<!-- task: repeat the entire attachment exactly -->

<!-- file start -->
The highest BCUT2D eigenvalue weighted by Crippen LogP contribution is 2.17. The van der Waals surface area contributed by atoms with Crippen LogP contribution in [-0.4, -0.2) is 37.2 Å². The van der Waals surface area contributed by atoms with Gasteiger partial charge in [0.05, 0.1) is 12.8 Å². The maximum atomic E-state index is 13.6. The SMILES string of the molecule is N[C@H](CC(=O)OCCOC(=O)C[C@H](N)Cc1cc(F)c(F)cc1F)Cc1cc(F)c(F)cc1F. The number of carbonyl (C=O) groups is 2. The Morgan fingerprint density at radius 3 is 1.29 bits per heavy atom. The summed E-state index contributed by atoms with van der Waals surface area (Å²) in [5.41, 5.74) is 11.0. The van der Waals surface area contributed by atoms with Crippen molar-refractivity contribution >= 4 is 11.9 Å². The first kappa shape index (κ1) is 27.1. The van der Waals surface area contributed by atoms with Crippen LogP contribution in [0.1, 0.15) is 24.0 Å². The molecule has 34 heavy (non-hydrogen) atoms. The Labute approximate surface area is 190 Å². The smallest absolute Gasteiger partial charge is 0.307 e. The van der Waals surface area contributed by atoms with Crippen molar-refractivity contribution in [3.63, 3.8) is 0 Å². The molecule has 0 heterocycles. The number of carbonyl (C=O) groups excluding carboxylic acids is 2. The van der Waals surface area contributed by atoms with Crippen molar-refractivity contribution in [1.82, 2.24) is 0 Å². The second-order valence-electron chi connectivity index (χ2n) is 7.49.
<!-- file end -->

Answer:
The highest BCUT2D eigenvalue weighted by Crippen LogP contribution is 2.17. The van der Waals surface area contributed by atoms with Crippen LogP contribution in [-0.4, -0.2) is 37.2 Å². The van der Waals surface area contributed by atoms with Gasteiger partial charge in [0.05, 0.1) is 12.8 Å². The maximum atomic E-state index is 13.6. The SMILES string of the molecule is N[C@H](CC(=O)OCCOC(=O)C[C@H](N)Cc1cc(F)c(F)cc1F)Cc1cc(F)c(F)cc1F. The number of carbonyl (C=O) groups is 2. The Morgan fingerprint density at radius 3 is 1.29 bits per heavy atom. The summed E-state index contributed by atoms with van der Waals surface area (Å²) in [5.41, 5.74) is 11.0. The van der Waals surface area contributed by atoms with Crippen molar-refractivity contribution >= 4 is 11.9 Å². The first kappa shape index (κ1) is 27.1. The van der Waals surface area contributed by atoms with Crippen LogP contribution in [0.1, 0.15) is 24.0 Å². The molecule has 34 heavy (non-hydrogen) atoms. The Labute approximate surface area is 190 Å². The smallest absolute Gasteiger partial charge is 0.307 e. The van der Waals surface area contributed by atoms with Crippen molar-refractivity contribution in [3.63, 3.8) is 0 Å². The molecule has 0 heterocycles. The number of carbonyl (C=O) groups excluding carboxylic acids is 2. The van der Waals surface area contributed by atoms with Crippen molar-refractivity contribution in [1.82, 2.24) is 0 Å². The second-order valence-electron chi connectivity index (χ2n) is 7.49.